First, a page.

The 50 Most Important People on the Web
Important People #21 through #25
21. Brewster Kahle
Director, Internet Archive
Since 1996, the nonprofit Internet Archive has been collecting terabytes of data--old books, movies, music, and radio shows. Meanwhile, another feature, called the Wayback Machine, has been quietly taking snapshots of Web history to memorialize where we browsed. Take a look at the Internet Archive's old snapshots of your favorite Web sites and you may be shocked at how different they used to be. Kahle cofounded the Internet Archive with the goal of "preserving our digital heritage," but don't let the humble curatorial pose fool you: Kahle has also challenged changes to U.S. copyright law in Kahle vs. Gonzales, a high-profile First Amendment legal case.
22. Ray Ozzie
Chief software architect, Microsoft
In 2006, when Bill Gates abdicated the position of chief software architect at Microsoft after 30 hands-on years, observers applauded his choice of successor: software visionary Ray Ozzie. The creator of Lotus Notes and Groove collaboration software is now charged with ensuring Microsoft's technological relevance in an age in which the Web threatens to replace the traditional desktop OS. A pioneer in computer-based collaboration, Ozzie seems well equipped to do the job. One piece of unsolicited advice, Ray: You might consider updating your blog as a first step.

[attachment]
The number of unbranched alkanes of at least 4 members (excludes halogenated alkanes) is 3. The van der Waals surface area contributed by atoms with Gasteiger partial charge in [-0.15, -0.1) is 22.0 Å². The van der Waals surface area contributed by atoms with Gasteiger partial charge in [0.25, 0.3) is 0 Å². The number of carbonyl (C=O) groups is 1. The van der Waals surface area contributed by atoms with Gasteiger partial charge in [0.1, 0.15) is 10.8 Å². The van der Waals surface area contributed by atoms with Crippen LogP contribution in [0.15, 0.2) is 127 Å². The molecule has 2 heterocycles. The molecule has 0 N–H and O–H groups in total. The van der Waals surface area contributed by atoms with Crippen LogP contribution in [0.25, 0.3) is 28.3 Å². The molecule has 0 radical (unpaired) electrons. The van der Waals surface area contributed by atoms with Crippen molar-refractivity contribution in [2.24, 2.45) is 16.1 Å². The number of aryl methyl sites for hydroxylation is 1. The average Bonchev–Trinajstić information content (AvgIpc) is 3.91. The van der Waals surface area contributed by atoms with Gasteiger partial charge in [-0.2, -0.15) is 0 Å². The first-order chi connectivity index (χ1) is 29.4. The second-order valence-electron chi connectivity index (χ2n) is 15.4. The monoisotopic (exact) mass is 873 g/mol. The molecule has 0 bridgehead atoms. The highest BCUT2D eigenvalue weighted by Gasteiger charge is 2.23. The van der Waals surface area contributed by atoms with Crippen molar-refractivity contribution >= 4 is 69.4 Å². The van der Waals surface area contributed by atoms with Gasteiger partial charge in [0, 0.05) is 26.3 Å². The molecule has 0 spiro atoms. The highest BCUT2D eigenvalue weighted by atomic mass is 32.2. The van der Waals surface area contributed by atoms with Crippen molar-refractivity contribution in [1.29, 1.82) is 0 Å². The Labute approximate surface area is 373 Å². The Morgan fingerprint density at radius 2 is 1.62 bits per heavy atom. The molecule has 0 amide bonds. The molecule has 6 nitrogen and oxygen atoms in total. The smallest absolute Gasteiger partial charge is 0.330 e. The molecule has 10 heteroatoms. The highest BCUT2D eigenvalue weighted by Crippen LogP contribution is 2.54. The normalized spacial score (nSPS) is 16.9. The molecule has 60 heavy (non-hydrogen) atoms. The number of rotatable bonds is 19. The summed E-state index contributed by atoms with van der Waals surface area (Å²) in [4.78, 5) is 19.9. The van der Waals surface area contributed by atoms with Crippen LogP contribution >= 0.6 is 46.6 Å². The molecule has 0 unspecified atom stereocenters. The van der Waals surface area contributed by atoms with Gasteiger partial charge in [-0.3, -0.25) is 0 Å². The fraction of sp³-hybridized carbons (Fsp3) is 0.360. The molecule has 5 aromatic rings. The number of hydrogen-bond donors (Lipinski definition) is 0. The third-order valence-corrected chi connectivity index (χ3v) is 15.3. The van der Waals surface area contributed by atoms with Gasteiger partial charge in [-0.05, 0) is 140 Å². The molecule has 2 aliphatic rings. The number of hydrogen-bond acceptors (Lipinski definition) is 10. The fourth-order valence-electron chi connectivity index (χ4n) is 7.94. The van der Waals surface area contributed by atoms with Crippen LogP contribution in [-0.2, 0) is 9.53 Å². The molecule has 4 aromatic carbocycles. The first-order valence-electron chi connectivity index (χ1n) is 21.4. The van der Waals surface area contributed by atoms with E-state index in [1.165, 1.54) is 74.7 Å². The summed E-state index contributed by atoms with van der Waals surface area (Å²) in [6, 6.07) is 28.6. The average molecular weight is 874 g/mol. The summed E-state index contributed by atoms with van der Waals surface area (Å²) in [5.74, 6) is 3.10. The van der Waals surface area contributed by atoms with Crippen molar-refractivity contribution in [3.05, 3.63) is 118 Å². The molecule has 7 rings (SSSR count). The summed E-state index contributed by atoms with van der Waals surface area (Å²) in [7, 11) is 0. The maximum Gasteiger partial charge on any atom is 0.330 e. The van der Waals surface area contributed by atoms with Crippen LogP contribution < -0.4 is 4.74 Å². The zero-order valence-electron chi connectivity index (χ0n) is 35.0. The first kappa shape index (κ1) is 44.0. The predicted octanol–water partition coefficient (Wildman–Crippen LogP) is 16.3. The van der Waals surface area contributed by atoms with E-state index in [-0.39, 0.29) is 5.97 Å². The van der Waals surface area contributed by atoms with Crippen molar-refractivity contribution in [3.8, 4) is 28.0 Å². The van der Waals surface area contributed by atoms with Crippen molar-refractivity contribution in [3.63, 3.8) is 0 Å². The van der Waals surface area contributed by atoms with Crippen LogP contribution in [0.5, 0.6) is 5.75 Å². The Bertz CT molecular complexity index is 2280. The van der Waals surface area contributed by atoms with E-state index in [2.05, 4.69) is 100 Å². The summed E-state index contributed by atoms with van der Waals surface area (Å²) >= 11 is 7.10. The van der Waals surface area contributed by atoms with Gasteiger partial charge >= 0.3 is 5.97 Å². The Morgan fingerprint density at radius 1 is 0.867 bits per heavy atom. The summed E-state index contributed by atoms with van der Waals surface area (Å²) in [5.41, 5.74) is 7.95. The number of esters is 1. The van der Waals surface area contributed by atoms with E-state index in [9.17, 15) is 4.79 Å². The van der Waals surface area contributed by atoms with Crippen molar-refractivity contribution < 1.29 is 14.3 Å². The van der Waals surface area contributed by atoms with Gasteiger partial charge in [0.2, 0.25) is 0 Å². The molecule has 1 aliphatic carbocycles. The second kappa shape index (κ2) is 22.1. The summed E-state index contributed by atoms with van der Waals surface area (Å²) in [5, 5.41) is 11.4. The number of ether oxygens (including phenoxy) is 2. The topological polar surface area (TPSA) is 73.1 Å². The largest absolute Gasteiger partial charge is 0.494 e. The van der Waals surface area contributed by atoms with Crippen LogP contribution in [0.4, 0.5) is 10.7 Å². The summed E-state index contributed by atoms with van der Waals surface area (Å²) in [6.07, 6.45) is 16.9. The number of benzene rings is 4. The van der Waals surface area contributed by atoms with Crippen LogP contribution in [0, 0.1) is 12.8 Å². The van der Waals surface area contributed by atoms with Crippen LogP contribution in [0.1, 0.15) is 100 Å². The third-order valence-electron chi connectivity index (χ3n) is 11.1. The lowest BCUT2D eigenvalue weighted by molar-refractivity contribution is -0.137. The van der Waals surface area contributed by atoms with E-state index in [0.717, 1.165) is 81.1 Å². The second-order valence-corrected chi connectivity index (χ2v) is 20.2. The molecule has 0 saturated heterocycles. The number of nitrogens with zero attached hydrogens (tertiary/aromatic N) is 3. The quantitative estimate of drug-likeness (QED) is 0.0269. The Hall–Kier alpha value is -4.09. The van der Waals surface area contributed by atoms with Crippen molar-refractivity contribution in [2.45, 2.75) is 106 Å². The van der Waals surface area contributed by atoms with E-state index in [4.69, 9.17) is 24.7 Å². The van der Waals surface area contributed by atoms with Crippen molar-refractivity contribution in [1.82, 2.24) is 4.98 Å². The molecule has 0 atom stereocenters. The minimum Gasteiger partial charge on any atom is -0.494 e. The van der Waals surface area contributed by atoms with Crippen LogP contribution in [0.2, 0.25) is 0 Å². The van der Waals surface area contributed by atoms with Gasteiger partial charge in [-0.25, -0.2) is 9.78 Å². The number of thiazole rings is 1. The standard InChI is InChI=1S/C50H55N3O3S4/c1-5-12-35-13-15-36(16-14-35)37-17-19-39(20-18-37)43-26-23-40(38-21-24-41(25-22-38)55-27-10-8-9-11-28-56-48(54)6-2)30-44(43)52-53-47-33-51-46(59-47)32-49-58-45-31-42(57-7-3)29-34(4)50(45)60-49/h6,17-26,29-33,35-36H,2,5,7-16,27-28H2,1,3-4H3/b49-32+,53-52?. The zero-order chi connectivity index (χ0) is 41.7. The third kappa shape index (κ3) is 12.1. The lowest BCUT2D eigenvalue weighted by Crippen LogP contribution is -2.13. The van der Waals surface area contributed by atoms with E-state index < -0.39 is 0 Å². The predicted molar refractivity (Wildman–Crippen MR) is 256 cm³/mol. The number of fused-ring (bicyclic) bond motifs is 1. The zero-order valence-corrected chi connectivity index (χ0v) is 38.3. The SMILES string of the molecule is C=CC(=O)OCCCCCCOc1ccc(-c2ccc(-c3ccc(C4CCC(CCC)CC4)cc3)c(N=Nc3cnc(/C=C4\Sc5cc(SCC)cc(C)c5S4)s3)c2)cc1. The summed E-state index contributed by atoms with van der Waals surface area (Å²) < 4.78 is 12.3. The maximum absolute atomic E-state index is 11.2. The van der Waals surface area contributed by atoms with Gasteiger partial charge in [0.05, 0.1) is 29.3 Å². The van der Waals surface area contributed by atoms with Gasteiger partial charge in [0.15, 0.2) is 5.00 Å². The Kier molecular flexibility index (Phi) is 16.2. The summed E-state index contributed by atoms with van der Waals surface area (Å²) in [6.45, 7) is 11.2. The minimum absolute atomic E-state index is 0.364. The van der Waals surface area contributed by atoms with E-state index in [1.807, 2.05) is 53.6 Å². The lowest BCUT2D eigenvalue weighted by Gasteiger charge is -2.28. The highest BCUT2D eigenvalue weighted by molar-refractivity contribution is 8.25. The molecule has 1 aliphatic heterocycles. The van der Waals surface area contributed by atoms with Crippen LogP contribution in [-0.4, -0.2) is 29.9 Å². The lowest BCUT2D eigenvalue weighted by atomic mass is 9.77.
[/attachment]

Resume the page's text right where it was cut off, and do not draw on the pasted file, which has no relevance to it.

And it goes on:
23. Markos Moulitsas Zuniga
Blogger, Daily Kos
The left's most high-profile voice on the Web, Markos "Kos" Moulitsas, is a political powerhouse without equal online. His blog draws comments from liberals ranging from Nancy Pelosi to Jimmy Carter, and Moulitsas even launched a conference (broadcast in part on C-Span) for like-minded political activists. Kos's endorsements haven't always triumphed, but his backing of Ned Lamont was influential in opponent Joe Lieberman's loss of the Democratic Senate primary in Connecticut last year, though Lieberman eventually won the general election as an independent. Kos has not indicated any desire to run for office himself as yet.
24. Jeff Bezos
He may have launched Amazon.com with the goal of developing it into a big online bookstore, but Bezos proved that shlepping books and CDs across the country was just a first act. The next round: adding toys, T-shirts, and power tools. And now, for scene three, Bezos has thrown himself into Web services. What does it mean? Just the start of a new framework for developing Web sites, including "utility computing" services that let you buy server time at a rate of 10 cents an hour. While we wait to find out how his newfangled grid computing strategies pan out, don't forget that Bezos will sell you a Barbie Fashion Fever Grow 'N Style Styling Head for 50 percent off.
25. Robert Scoble
Vice president of media development, PodTech.net
You know a grassroots movement is a success when big business wants to join in. And for once, big business--namely Microsoft--did it right. This was largely due to Robert Scoble. At the time a Microsoft employee, he blogged about the company and revealed a human--and sometimes egg-covered--side of the Redmond empire. The glimpse into Microsoft's inner workings, cool technologies, and smart people shattered (or at least dented) the Microsoft stereotype. Microsoft blogs have subsequently become an integral part of the company's communication with users. In 2006 Scoble left Microsoft for PodTech.net, where his video podcast Scoble Show features interviews with geeks. Recent guests include PC World's editor in chief Harry McCracken, who stopped in to debate the eternal question: Mac or PC? Scoble has also interviewed 2008 presidential candidate John Edwards, whose outspoken bloggers got him into hot water.